In the vege garden the Brassica that we planted some weeks ago, under netting, have thrived & look very promising. The Fennel plants are bulbing up nicely & the Leeks are plumping up, so our plans for Winter veges are on track. We have started weeding & clearing debris from various parts of the garden, as things finish up. We’ve plonked the mobile compost heap in the middle & heap piles of weeds & sheep poo into it. Luckily over a couple of days it compacts & we can fit more in. We’ve just been given two tiers of a worm farm & have started some tiger & red worms in it. It seems there is a bit of trial & error involved in keeping it going, so hopefully our new friends will thrive.


I cut back the Basil plants the other day, & experimented making Basil Oil. It has worked really well, & if you want to make your own it’s very simple, & also a great way to use up the flower heads. It needs no extra care to keep fresh & I think it will be brilliant for cooking with & adding to salad dressings, especially Tomato salads.

Basil Oil: Take all the trimmings & cram into a 1 litre Agee jar, fill with oil (I used Rice Bran, any mild oil will do) to within 2cm of top. This takes a whiles as the oil settles through the compacted leaves. In a smallish saucepan, put something in the bottom to keep the jar out of contact with the pan bottom. I used an Indian mesh ring that usually goes on the gas hob to spread the heat, this sagged a bit in the middle, so I put a tea caddy spoon in the centre. Sit the jar on this gadget & put in cold water up to about 2/3 way up the jar. Simmer on low heat for an hour or so, poking with a chop stick from time to time. Remember to keep the water topped up, using hot water. Strain when done & store in a glass jar or bottle in the dark, ready for creating amazing taste sensations.


Next experiment is Chilli Oil, using the same method, I shall report back later.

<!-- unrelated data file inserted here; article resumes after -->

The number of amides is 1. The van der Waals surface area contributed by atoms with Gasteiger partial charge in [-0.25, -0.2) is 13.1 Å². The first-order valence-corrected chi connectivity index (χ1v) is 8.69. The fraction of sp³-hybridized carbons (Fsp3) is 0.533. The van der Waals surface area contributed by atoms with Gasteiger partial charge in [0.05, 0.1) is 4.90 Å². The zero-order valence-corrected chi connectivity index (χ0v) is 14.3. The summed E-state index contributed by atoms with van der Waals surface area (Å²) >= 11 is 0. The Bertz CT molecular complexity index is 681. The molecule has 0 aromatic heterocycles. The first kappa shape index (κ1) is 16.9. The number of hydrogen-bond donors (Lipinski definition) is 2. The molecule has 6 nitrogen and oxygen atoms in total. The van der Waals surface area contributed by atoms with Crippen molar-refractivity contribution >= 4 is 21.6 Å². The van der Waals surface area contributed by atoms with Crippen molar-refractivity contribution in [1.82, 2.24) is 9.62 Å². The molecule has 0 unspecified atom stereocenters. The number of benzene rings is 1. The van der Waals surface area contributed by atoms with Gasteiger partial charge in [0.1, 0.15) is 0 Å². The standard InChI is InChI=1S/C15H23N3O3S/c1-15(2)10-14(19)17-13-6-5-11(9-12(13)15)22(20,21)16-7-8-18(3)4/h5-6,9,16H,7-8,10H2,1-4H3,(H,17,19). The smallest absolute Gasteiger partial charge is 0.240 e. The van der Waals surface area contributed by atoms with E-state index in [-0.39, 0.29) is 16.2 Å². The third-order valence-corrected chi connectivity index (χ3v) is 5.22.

Downstream, Fibre Art

Most years I make something to enter into the Nelson ‘Changing Threads’ Exhibition. This year I was lucky enough to get one piece accepted, but the second piece I entered was declined. I thought I could put it up here, with the written description, as I feel it has an important, although not new, message.



“DOWNSTREAM” We have a beautiful creek as one boundary to our place. It is spring fed, flowing out of the range behind us,& then meandering through farmland. It crosses under the road & then transforms into a swirling, bubbling stream, running between steep, 7m high banks.

In this secret world there are waterfalls & limestone creations, ferns & fungi, Shining Cuckoos & Grey Warblers. There are eels, freshwater crayfish & mussels.

Sometimes now, the water runs brown, upstream cows wade in the shallows & defecate. We ponder the possibility of run off from farms further away too. Over the last few years we have noticed more & more algae collecting in the lower pools, so much so that we rarely glimpse the eels & crayfish.

Our creek is a precious resource to us & our neighbours. Not only because it supplements our household water in Summer droughts, but also because generations of children have played & explored it’s cool depths. For us it is a living entity, a whole, tiny ecosystem  on our doorstep.